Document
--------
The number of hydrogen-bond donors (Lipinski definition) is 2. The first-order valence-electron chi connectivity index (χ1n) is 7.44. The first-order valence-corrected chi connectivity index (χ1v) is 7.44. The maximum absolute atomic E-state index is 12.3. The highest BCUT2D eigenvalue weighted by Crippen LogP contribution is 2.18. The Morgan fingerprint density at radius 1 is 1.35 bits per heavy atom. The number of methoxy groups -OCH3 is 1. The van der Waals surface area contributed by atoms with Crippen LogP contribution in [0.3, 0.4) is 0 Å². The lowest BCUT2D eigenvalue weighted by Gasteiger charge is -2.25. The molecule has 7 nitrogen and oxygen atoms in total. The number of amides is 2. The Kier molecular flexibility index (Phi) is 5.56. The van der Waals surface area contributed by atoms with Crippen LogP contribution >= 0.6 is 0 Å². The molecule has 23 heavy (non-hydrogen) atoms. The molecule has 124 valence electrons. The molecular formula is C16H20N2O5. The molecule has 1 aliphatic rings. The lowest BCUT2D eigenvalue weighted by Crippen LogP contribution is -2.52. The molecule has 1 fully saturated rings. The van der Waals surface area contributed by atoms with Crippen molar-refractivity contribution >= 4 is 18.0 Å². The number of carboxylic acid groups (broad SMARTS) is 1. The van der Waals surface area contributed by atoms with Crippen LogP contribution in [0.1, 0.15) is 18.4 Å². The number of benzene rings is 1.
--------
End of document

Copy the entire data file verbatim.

The number of hydrogen-bond donors (Lipinski definition) is 2. The first-order valence-electron chi connectivity index (χ1n) is 7.44. The first-order valence-corrected chi connectivity index (χ1v) is 7.44. The maximum absolute atomic E-state index is 12.3. The highest BCUT2D eigenvalue weighted by Crippen LogP contribution is 2.18. The Morgan fingerprint density at radius 1 is 1.35 bits per heavy atom. The number of methoxy groups -OCH3 is 1. The van der Waals surface area contributed by atoms with Crippen LogP contribution in [0.3, 0.4) is 0 Å². The lowest BCUT2D eigenvalue weighted by Gasteiger charge is -2.25. The molecule has 7 nitrogen and oxygen atoms in total. The number of amides is 2. The Kier molecular flexibility index (Phi) is 5.56. The van der Waals surface area contributed by atoms with Crippen LogP contribution >= 0.6 is 0 Å². The molecule has 23 heavy (non-hydrogen) atoms. The molecule has 124 valence electrons. The molecular formula is C16H20N2O5. The molecule has 1 aliphatic rings. The lowest BCUT2D eigenvalue weighted by Crippen LogP contribution is -2.52. The molecule has 1 fully saturated rings. The van der Waals surface area contributed by atoms with Crippen molar-refractivity contribution >= 4 is 18.0 Å². The number of carboxylic acid groups (broad SMARTS) is 1. The van der Waals surface area contributed by atoms with Crippen LogP contribution in [0.1, 0.15) is 18.4 Å². The number of benzene rings is 1.